Mexico has taken a step further towards a fully legal adult recreational cannabis market after draft legislation sailed through the Senate last week.
Parliamentarians had until 30 October, 2019, to finalise laws legalising recreational cannabis in the country following a Supreme Court decree that the ban was unconstitutional.
After failing to agree, the government was handed a final six-month extension, and the new date is set for 30 April, 2020, to reveal the final legislation.
The draft bill gained approval from the Senate committees of Justice, Health, Public Safety and Legislative Studies with a combined vote of 26-7 in favour, with eight abstentions.
The proposed law was approved “en lo general,” meaning that the individual articles within can still be debated and modified.
Under the changes to the Federal Health Law and federal criminal code, adult possession of up to 28 grams of cannabis would be legalised for personal use. Legal possession of the plant is currently limited to five grams.
Mexicans aged 18 and older would be allowed to possess and cultivate marijuana for personal use, and able grow up to 20 plants recreationally. Medicinal cannabis users would be allowed to grow more.
The law would also legalise commercial cannabis sales, putting the country on a par with Canada and Uruguay as the first nations to open adult recreational markets, in defiance of international treaty law, namely the 1961 Single Convention on Narcotic Drugs.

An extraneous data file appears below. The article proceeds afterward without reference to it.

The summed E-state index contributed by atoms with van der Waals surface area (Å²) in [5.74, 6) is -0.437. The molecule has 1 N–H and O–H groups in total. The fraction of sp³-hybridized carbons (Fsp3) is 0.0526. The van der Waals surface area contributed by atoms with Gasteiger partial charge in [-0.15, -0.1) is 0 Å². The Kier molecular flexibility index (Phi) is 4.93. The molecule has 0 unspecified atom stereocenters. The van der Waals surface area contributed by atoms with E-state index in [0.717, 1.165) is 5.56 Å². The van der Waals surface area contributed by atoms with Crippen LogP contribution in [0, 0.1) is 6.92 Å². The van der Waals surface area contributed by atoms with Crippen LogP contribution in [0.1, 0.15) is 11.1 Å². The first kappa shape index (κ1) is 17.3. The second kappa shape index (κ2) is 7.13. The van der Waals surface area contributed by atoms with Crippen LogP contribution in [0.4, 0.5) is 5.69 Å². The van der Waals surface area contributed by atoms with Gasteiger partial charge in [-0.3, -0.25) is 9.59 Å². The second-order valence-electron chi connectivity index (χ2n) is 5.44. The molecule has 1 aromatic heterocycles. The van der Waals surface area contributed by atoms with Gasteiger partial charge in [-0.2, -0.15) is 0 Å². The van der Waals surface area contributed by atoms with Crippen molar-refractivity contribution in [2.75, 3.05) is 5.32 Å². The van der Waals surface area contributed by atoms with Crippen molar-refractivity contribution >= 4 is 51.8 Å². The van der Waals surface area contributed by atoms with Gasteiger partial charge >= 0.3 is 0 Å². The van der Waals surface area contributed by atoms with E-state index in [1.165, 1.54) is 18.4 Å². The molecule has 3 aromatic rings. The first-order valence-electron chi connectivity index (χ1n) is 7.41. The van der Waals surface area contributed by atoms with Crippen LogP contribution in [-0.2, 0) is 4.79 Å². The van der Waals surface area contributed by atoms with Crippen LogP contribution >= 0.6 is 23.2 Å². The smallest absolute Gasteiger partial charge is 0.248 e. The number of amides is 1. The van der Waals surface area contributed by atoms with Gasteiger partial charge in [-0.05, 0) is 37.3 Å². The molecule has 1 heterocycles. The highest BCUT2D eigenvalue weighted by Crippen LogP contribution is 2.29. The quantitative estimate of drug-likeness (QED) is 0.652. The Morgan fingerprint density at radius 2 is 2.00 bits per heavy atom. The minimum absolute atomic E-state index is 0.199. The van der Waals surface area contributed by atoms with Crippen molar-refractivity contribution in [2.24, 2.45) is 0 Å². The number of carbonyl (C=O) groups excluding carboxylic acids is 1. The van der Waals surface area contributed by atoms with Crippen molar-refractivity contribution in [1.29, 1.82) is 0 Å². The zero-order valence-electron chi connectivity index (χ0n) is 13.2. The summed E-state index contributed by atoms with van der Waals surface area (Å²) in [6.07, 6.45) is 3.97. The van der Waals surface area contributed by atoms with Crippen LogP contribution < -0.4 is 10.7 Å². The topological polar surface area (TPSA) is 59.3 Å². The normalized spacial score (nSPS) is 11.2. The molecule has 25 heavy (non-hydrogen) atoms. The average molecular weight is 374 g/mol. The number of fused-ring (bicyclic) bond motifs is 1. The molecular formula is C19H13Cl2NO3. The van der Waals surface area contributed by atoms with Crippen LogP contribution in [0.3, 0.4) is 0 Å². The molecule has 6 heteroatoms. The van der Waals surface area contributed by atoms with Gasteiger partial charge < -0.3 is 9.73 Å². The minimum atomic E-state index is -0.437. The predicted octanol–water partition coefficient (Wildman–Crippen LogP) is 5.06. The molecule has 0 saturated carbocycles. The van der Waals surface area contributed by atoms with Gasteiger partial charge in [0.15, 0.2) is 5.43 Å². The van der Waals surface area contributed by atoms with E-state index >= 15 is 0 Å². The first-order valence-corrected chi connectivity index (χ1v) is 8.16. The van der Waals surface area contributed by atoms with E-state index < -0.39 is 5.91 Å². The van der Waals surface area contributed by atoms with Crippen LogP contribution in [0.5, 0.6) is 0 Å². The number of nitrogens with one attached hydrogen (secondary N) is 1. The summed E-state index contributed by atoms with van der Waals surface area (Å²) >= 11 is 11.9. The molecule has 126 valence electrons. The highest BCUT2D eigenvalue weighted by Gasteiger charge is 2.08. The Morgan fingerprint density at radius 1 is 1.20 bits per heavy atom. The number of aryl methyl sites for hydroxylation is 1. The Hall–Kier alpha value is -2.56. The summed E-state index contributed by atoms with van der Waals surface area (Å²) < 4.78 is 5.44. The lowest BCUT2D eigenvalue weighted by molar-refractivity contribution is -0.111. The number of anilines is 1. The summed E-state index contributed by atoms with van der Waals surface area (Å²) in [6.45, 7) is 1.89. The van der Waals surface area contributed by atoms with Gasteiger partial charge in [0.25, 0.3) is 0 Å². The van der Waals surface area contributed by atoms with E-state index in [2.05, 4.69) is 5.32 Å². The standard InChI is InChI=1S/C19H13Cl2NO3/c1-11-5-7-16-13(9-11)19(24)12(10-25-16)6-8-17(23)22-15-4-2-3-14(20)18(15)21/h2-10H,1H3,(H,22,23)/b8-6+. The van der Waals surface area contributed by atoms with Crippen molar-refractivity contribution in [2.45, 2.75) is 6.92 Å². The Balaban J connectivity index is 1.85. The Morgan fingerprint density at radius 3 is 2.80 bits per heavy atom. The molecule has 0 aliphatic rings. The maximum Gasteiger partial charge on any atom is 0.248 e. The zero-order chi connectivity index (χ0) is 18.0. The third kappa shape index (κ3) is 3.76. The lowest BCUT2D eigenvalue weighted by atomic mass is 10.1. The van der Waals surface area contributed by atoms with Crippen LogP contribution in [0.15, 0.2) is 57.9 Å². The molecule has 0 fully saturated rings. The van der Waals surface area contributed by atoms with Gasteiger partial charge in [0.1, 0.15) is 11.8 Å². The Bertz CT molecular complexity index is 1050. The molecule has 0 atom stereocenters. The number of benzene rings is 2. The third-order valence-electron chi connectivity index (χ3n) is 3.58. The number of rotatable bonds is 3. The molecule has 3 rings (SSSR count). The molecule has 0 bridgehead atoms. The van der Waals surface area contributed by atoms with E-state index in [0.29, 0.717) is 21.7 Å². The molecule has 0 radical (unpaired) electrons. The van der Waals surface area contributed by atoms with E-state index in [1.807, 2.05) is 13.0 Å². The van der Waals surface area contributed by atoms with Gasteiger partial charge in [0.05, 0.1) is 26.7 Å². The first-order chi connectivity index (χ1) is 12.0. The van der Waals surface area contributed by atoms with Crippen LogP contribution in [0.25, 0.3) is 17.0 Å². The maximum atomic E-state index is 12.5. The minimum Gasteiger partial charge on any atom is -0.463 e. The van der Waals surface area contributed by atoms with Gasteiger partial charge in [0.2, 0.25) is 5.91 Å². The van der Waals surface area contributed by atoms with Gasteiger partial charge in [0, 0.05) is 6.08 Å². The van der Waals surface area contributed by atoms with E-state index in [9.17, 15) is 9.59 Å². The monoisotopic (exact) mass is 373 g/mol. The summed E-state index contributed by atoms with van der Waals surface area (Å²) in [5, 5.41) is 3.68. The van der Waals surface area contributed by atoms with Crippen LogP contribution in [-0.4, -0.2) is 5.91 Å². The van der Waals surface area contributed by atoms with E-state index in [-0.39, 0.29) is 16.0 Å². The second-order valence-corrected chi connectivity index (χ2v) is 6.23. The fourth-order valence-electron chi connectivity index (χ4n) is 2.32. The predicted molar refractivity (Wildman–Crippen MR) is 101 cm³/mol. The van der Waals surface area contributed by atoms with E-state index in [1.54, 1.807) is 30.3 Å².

A tax of 12 percent would be imposed, with the revenue put into drug abuse and drug education programmes. A new regulator, the Mexican Institute of Regulation and Control of Cannabis, would be created to oversee licensing and regulation.
The measure will now be debated and voted on in the next plenary session of the Senate. If it gains approval, it would need to be approved by the Chamber of Deputies and then enacted by President Andres Manuel Lopez Obrador.
Cannabis regulation has been long mooted in Mexico as a method to help fight the US war on drugs and hinder the criminal enterprises of cartel gangs. Momentum began to swell in 2018 when the Supreme Court ruled in favour of two individuals who said a ban on cannabis use ran counter to the country’s constitution and their fundamental right to privacy.
Under Mexican law, the Supreme Court must make five rulings on an issue and on this occasion the threshold was passed, and a precedent set that all Mexican courts must now follow.